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Artwork for Endorphins by YAVI

Artist Name:
YAVI   Title: Endorphins   Genre: Pop   Rating:




Interface: Presonus Quantum

Computer: MacBook Pro 2021 M1 

DAW: Logic Pro

Mics: Neumann M 147, Aston Spirit (Used Simultaneously)

Monitors: Focal Shape Twin

Headphones: BOSE NC 700 and YAMAHA


Mixing & Mastering

Interface: Symphony Mk2, SSL Sigma, RME ADI-2 DAC

Hardware:  SSL G Comp 500, Handsome Audio Zulu, Tubetech HLT-2A, Heritage Audio 73Jr, Analog Addicts Vari Mu compressor, Analog Addicts Passive Eq, Tegeler Schwerkraftmaschine  

Plugins: The God Particle, UAD Manley Vari-mu, Newfangled Audio Elevate, FabFilter Pro-L 2 plus others from FabFilter, Plugin Alliance, UAD Soundtoys, Eventide, Valhalla, Waves, Slate Digital, and Acustica Audio

Monitoring: Sky Audio Verdade Speakers, Behritone Speaker (mono)

Headphones: Sennheiser Hd800



Electric Guitars: Baum Conquer 69 handmade guitar, Sabrafen Arnoia handmade guitar

Acoustic Guitar: Martin DC-16GTE

Bass: Sandberg

Drums: Slingerland 1930

Programming: Various Plugins 



Music, Lyrics, Guitar and Vocals: YAVI

Bass: Emilio Marholev

Drums: Nickolay Toshev

Programing: Svetlin Kuslev

Produced By: Flowclean Productions

Sound Design: Jivko Daskalov

Mixing and Mastering: Yanko Genov

Reviewed By Dave Martin

“Endorphins” is a pop track recorded with live musicians––always a plus. There’s an organic quality to the song that I find appealing, with fine performances by the singers and musicians.

The tune begins with a single electric guitar and voice, but as the song grows, lovely textures appear––acoustic guitar, programmed percussion, and some nice pads. I also appreciate the arranging of the background vocals; they help to build the song without overpowering or distracting from the song. The bassist and drummer deserve special mention; their performances enhanced the music without ever being distracting.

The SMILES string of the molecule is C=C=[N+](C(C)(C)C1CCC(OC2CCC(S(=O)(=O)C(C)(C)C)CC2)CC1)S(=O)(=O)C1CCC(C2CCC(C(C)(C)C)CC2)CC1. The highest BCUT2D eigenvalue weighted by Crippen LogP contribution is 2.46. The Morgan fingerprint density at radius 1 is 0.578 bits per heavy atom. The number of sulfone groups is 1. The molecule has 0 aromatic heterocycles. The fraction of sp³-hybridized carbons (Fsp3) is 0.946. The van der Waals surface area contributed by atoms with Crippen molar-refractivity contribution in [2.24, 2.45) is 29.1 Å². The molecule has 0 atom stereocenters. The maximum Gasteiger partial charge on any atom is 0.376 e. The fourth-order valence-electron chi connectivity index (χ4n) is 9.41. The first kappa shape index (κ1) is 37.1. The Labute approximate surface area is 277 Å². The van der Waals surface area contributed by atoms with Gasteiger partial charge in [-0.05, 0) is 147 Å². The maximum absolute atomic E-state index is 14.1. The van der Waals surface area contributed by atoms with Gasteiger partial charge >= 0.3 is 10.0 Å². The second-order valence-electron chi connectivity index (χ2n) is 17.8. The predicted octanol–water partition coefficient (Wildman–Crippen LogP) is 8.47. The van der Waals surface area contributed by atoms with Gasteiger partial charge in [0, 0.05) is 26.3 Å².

“Endorphins” was recorded and mixed in a nicely equipped room, with a pretty nice selection of outboard equipment that included gear from Tube Tech, SSL, Heritage Audio, and Analog Addicts, along with a raft of in-the-box processing from UAD, Manley, and Waves, and others. Logic Pro was the recording platform.

According to the equipment notes, a Neumman M 147 and an Aston Spirit were used simultaneously on the vocals. Given that the two microphones have different sounds (the Neumann is a tube mic, while the Aston is solid-state), there are a couple of ways that this could be configured; the quick approach would be to set them up side by side (always checking for phasing issues that would need to be corrected by making sure that the capsules of each microphone are perfectly aligned), record the vocals using both mics, and choose which one to use on the song after the fact (the advantage is that you don’t have to make the decision on the spot and then live with it).

Or they could have used one mic for verse vocals, another for the chorus and the bridge vocal (which means that the vocal tone can change the vocal tone for each section while capturing the live performance in real-time). If the setup paid attention to the potential phasing/cancellation problems), then both microphones could be used in the final mix, combining the two tracks in a way that allows for some of the tone of each microphone to be combined. In any case, it’s a fun but non-destructive way to experiment with vocal sounds without slowing down the recording process.

The guitar tones and processing was very nice; the introductory electric guitar has an “Eventide-vibe,” while the acoustics (which were recorded direct rather than miked) had a bit of space around them––most likely with either a bit of delay, a short verb, or a combination of both.

I like that the song didn’t use just one electric or one acoustic guitar sound; instead, when the instruments showed up, they sounded like they were designed to fit a specific role.


Based on my listening environment, I would only make a couple of suggestions. From a mixing perspective, I think this style of music would benefit from a bit more hi-hat, which would give us a bit more information about whether the hat is playing 1/4 notes, 1/8 notes or 1/16 notes (for reference, listen to Jeff Pocaro’s drums tracks, both with Toto and with other artists; while his kick and snare usually provided the groove, Pocaro’s high hat was the pulse of the song). I also wonder if the mixing and mastering engineer might have been a wee bit over-enthusiastic with the final limiting, but that’s obviously personal preference.


Though I’m not familiar with the language of the piece, I liked the song and the performances by the musicians and singers involved with this project. Recordings like this come from the combined efforts of the whole team – Well done!


Readers’ Tracks